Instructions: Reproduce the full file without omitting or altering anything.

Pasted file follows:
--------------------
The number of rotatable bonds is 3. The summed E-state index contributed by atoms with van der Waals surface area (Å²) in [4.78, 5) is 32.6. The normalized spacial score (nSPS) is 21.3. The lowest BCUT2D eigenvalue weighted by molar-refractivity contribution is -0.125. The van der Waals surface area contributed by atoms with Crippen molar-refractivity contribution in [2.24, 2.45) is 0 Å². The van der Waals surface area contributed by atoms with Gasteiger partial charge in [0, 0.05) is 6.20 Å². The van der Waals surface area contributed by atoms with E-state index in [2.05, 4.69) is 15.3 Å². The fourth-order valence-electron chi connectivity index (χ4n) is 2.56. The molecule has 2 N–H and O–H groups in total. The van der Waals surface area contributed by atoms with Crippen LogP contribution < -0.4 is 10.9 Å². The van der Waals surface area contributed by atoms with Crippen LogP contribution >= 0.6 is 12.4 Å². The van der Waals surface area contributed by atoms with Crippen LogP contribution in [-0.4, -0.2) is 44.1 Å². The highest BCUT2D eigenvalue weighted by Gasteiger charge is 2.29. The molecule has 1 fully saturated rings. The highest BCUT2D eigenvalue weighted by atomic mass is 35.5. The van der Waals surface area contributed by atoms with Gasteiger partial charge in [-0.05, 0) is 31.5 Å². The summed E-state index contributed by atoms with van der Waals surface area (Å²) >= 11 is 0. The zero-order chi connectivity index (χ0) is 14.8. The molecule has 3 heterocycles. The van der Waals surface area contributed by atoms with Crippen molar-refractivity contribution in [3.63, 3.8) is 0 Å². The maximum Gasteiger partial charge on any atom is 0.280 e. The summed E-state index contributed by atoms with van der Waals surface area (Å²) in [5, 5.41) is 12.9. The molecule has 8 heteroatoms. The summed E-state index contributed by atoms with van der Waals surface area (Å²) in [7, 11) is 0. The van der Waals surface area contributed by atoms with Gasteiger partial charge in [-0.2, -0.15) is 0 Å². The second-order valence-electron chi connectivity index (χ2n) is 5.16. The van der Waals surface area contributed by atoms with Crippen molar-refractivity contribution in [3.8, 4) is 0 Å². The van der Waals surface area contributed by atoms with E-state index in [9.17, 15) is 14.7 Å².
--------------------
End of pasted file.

The number of rotatable bonds is 3. The summed E-state index contributed by atoms with van der Waals surface area (Å²) in [4.78, 5) is 32.6. The normalized spacial score (nSPS) is 21.3. The lowest BCUT2D eigenvalue weighted by molar-refractivity contribution is -0.125. The van der Waals surface area contributed by atoms with Crippen molar-refractivity contribution in [2.24, 2.45) is 0 Å². The van der Waals surface area contributed by atoms with Gasteiger partial charge in [0, 0.05) is 6.20 Å². The van der Waals surface area contributed by atoms with E-state index in [2.05, 4.69) is 15.3 Å². The fourth-order valence-electron chi connectivity index (χ4n) is 2.56. The molecule has 2 N–H and O–H groups in total. The van der Waals surface area contributed by atoms with Crippen LogP contribution < -0.4 is 10.9 Å². The van der Waals surface area contributed by atoms with Crippen LogP contribution >= 0.6 is 12.4 Å². The van der Waals surface area contributed by atoms with Crippen LogP contribution in [-0.4, -0.2) is 44.1 Å². The highest BCUT2D eigenvalue weighted by Gasteiger charge is 2.29. The molecule has 1 fully saturated rings. The highest BCUT2D eigenvalue weighted by atomic mass is 35.5. The van der Waals surface area contributed by atoms with Gasteiger partial charge in [-0.05, 0) is 31.5 Å². The summed E-state index contributed by atoms with van der Waals surface area (Å²) >= 11 is 0. The zero-order chi connectivity index (χ0) is 14.8. The molecule has 3 heterocycles. The van der Waals surface area contributed by atoms with Crippen molar-refractivity contribution in [3.63, 3.8) is 0 Å². The maximum Gasteiger partial charge on any atom is 0.280 e. The summed E-state index contributed by atoms with van der Waals surface area (Å²) in [5, 5.41) is 12.9. The molecule has 8 heteroatoms. The summed E-state index contributed by atoms with van der Waals surface area (Å²) in [7, 11) is 0. The van der Waals surface area contributed by atoms with Gasteiger partial charge in [-0.2, -0.15) is 0 Å². The second-order valence-electron chi connectivity index (χ2n) is 5.16. The van der Waals surface area contributed by atoms with Crippen molar-refractivity contribution in [3.8, 4) is 0 Å². The van der Waals surface area contributed by atoms with E-state index in [9.17, 15) is 14.7 Å².